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NEW YORK – A programming mistake from two years ago has forced countless websites to make fixes to protect the sensitive personal information of consumers.

What consumers should do to protect their own information isn’t quite as clear, because security experts have offered conflicting advice. Should users change their web passwords immediately or wait until sites have fixed the problem?

Changing a password before a site has dealt with the coding flaw, called Heartbleed, means the new password could be vulnerable, and the user will have to pick another password when it is fixed. But changing a password is a minor inconvenience compared to getting personal information like credit card numbers stolen.

“It certainly can’t hurt to change your password now and then again next week,” said Brian Krebs, a security researcher. “That’s not the biggest hardship in the world. It’s a very simple thing to do and gives you a little peace of mind.”

The extent of the problem was still unclear on Wednesday. The researchers who discovered the flaw – a simple error in a Web security measure called OpenSSL – said Monday that up to two-thirds of websites could be affected. Other security experts said the number of sites could stretch into the hundreds of thousands.

But some Internet, banking and retail companies said they were never vulnerable because they didn’t use that type of security software or said they had already repaired the bad code.

Google, Facebook and Yahoo confirmed they had been affected by the OpenSSL flaw and had applied fixes to their systems. Security experts said Yahoo users, in particular, should change their passwords, because that company had not completely patched its software until after the flaw became public. On Tuesday afternoon, while looking for vulnerabilities, researchers reported that they had been able to capture user names and passwords from Yahoo.

Many of the country’s largest retailers, like Amazon, Walgreens, Nordstrom and Target – which suffered an enormous data breach of its own late last year – said they were not affected. Nordstrom said it would post a statement on its website making clear that it had not been affected, along with tips about keeping information safe online.

Among major financial institutions, the impact also did not appear to be significant. A representative of JPMorgan Chase said it did not use the software that was affected by the Heartbleed flaw and it had determined that its users’ login information was not compromised.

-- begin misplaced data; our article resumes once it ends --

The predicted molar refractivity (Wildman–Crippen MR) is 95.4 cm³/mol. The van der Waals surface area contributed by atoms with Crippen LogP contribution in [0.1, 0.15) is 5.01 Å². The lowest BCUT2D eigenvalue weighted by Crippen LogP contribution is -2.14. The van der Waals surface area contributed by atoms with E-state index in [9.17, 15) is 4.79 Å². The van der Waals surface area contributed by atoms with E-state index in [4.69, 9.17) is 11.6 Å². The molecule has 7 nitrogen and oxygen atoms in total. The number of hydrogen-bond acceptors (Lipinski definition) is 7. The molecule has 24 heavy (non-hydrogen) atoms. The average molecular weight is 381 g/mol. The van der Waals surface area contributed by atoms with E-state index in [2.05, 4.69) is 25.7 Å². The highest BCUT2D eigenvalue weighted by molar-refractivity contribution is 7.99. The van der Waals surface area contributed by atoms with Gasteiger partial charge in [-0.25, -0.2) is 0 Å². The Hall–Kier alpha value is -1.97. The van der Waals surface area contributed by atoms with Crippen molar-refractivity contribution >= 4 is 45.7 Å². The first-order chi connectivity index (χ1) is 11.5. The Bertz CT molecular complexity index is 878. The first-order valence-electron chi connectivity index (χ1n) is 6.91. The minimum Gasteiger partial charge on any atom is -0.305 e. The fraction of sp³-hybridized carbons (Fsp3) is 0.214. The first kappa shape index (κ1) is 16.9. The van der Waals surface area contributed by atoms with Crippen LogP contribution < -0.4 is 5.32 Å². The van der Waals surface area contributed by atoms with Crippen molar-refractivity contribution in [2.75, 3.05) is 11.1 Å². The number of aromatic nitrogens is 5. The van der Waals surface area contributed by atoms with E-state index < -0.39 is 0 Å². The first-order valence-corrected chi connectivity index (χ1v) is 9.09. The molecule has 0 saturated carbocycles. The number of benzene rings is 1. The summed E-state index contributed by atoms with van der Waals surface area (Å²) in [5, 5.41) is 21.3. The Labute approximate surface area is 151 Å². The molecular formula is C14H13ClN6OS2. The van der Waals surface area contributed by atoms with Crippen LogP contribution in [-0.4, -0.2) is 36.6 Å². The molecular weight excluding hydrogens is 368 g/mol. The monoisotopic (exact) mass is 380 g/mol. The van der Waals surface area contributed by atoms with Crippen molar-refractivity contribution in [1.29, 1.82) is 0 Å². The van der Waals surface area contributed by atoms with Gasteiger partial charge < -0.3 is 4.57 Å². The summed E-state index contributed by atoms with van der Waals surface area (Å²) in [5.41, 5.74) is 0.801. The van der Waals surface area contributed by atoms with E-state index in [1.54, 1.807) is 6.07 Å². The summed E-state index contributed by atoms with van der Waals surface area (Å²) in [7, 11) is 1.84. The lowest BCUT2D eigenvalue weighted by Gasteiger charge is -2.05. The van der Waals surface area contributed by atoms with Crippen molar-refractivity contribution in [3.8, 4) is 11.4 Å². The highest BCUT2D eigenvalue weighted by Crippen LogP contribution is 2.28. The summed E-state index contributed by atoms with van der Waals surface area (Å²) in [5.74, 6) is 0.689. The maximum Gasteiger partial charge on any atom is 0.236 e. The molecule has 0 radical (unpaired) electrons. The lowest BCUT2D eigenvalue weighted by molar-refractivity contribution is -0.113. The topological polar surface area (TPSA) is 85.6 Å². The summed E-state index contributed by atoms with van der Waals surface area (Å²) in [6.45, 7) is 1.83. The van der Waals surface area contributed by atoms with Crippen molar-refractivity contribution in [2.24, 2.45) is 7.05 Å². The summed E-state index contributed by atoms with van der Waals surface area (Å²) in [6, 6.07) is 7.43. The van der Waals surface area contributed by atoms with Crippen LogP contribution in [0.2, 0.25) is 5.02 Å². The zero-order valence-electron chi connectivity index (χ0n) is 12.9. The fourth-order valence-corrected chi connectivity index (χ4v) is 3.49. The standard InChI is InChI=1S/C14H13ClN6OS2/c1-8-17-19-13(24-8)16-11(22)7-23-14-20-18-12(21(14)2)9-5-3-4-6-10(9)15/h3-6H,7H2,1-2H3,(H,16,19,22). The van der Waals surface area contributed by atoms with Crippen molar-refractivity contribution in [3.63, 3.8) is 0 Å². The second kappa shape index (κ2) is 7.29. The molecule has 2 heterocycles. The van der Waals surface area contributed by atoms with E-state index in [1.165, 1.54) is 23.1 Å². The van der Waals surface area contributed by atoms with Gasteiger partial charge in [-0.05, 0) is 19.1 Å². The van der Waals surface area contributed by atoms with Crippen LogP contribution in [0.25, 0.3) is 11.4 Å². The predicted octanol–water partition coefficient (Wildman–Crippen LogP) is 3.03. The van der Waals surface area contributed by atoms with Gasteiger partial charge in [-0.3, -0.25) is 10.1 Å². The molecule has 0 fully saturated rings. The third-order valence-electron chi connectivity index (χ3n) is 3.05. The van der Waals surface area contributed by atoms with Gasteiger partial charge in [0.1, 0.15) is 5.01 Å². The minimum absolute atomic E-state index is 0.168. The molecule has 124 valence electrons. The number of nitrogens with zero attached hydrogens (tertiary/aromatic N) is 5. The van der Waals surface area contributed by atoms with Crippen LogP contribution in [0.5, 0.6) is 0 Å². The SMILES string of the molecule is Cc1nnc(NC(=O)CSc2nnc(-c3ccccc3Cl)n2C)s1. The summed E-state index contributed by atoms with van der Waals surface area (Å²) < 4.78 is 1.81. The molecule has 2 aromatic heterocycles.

Citigroup said in an email that its initial assessment was that its banking and credit card websites were not affected, but that it was “taking appropriate steps” to safeguard them. It also encouraged users to change passwords frequently and not to use the same passwords on many sites. The Bank of America said the issue was industrywide and did not respond further.

Security experts said consumers should change their passwords at any site that holds sensitive data, especially because most people tend to use the same passwords on many sites. Even if Chase’s websites didn’t reveal your login information, a hacker might obtain it from another affected site.

And the Heartbleed flaw is subtle. While there is no evidence it has been used to steal personal information, if hackers had done so, it would be almost impossible to tell. By Tuesday evening, simple tools to take advantage of the vulnerability were being shared on hacker forums, Krebs said.

If a site has not yet fixed the problem, it is leaving customer information exposed. Also, no one knows how long malicious hackers could have known about the exploit before security researchers discovered it.

Bruce Schneier, a cryptographer and security consultant who discovered the OpenSSL flaw on his own site, warned against taking the problem lightly. “I’ve been saying that on a scale of one to 10, this is an 11,” he said.

Still, changing your passwords before sites were patched could simply lead to re-exposure, he said. That is why it is important to find out if a site has fixed the problem – or has never had it – before a password is changed. Security researchers and the password management company LastPass set up various Internet tools where consumers could check specific sites to see whether they were safe.

“It has to go in sequence, because the vulnerability is at the website,” Schneier said. “Because the password was stolen at the remote site, the remote site needs to fix itself before you can fix yourself.”

Krebs said he expected that major organizations would begin contacting their customers in the coming days and that some of them would even start forcing users to change their passwords. In the meantime, he said it was not a bad idea for consumers to make the changes even if it meant doing it again a few days from now.”